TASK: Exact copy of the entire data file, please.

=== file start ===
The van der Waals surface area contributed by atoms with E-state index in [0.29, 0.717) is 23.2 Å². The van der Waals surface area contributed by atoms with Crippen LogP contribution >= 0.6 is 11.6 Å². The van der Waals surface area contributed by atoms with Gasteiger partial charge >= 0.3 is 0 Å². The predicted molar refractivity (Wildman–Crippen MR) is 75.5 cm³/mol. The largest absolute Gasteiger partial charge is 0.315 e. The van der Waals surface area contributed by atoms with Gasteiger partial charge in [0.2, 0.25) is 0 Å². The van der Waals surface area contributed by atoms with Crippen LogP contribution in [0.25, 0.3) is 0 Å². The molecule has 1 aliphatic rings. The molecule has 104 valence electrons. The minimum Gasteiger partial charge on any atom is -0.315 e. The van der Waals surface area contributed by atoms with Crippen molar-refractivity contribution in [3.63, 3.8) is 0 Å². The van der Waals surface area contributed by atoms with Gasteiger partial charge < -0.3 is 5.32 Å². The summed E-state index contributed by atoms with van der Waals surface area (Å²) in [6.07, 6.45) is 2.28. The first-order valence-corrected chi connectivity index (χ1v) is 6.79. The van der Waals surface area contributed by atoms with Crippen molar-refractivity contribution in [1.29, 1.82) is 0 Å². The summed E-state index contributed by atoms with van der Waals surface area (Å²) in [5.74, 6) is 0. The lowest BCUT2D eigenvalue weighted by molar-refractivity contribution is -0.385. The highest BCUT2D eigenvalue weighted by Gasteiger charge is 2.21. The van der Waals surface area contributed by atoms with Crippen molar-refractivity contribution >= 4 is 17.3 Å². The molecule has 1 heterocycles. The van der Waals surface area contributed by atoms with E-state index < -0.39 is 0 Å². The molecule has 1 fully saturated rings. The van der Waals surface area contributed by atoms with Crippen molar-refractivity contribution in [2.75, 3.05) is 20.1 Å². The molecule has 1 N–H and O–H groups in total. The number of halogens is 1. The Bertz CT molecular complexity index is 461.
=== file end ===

The van der Waals surface area contributed by atoms with E-state index in [0.29, 0.717) is 23.2 Å². The van der Waals surface area contributed by atoms with Crippen LogP contribution >= 0.6 is 11.6 Å². The van der Waals surface area contributed by atoms with Gasteiger partial charge >= 0.3 is 0 Å². The predicted molar refractivity (Wildman–Crippen MR) is 75.5 cm³/mol. The largest absolute Gasteiger partial charge is 0.315 e. The van der Waals surface area contributed by atoms with Gasteiger partial charge in [0.2, 0.25) is 0 Å². The van der Waals surface area contributed by atoms with Crippen LogP contribution in [0.25, 0.3) is 0 Å². The molecule has 1 aliphatic rings. The molecule has 104 valence electrons. The minimum Gasteiger partial charge on any atom is -0.315 e. The van der Waals surface area contributed by atoms with Crippen molar-refractivity contribution in [3.63, 3.8) is 0 Å². The van der Waals surface area contributed by atoms with Gasteiger partial charge < -0.3 is 5.32 Å². The summed E-state index contributed by atoms with van der Waals surface area (Å²) in [6.07, 6.45) is 2.28. The first-order valence-corrected chi connectivity index (χ1v) is 6.79. The van der Waals surface area contributed by atoms with Crippen molar-refractivity contribution in [1.29, 1.82) is 0 Å². The summed E-state index contributed by atoms with van der Waals surface area (Å²) in [5.74, 6) is 0. The lowest BCUT2D eigenvalue weighted by molar-refractivity contribution is -0.385. The highest BCUT2D eigenvalue weighted by Gasteiger charge is 2.21. The van der Waals surface area contributed by atoms with Crippen molar-refractivity contribution >= 4 is 17.3 Å². The molecule has 1 heterocycles. The van der Waals surface area contributed by atoms with E-state index < -0.39 is 0 Å². The molecule has 1 fully saturated rings. The van der Waals surface area contributed by atoms with Crippen molar-refractivity contribution in [2.75, 3.05) is 20.1 Å². The molecule has 1 N–H and O–H groups in total. The number of halogens is 1. The Bertz CT molecular complexity index is 461.